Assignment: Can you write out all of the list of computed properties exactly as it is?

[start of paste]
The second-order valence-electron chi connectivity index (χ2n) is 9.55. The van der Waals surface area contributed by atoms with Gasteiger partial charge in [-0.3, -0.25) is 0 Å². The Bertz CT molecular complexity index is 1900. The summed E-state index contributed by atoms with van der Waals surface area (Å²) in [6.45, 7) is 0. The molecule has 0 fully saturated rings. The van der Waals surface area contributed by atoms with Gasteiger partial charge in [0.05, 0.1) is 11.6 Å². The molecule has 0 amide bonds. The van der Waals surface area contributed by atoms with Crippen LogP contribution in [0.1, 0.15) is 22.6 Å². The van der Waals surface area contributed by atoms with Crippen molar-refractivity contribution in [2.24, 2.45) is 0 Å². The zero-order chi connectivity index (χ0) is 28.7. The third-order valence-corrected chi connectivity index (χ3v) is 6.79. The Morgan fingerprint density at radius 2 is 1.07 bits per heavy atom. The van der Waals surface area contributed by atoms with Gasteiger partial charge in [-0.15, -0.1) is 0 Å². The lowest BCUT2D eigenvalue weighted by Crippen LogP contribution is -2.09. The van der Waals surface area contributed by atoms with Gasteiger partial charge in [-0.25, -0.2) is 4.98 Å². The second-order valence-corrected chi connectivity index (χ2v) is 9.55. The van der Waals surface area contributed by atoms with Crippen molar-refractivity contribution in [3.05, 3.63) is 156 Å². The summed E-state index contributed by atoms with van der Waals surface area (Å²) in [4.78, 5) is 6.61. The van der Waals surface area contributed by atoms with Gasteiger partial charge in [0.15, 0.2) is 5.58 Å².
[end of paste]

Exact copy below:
The second-order valence-electron chi connectivity index (χ2n) is 9.55. The van der Waals surface area contributed by atoms with Gasteiger partial charge in [-0.3, -0.25) is 0 Å². The Bertz CT molecular complexity index is 1900. The summed E-state index contributed by atoms with van der Waals surface area (Å²) in [6.45, 7) is 0. The molecule has 0 fully saturated rings. The van der Waals surface area contributed by atoms with Gasteiger partial charge in [0.05, 0.1) is 11.6 Å². The molecule has 0 amide bonds. The van der Waals surface area contributed by atoms with Crippen LogP contribution in [0.1, 0.15) is 22.6 Å². The van der Waals surface area contributed by atoms with Crippen molar-refractivity contribution in [2.24, 2.45) is 0 Å². The zero-order chi connectivity index (χ0) is 28.7. The third-order valence-corrected chi connectivity index (χ3v) is 6.79. The Morgan fingerprint density at radius 2 is 1.07 bits per heavy atom. The van der Waals surface area contributed by atoms with Gasteiger partial charge in [-0.15, -0.1) is 0 Å². The lowest BCUT2D eigenvalue weighted by Crippen LogP contribution is -2.09. The van der Waals surface area contributed by atoms with Gasteiger partial charge in [-0.25, -0.2) is 4.98 Å². The second-order valence-corrected chi connectivity index (χ2v) is 9.55. The van der Waals surface area contributed by atoms with Crippen molar-refractivity contribution in [3.05, 3.63) is 156 Å². The summed E-state index contributed by atoms with van der Waals surface area (Å²) in [4.78, 5) is 6.61. The van der Waals surface area contributed by atoms with Gasteiger partial charge in [0.15, 0.2) is 5.58 Å².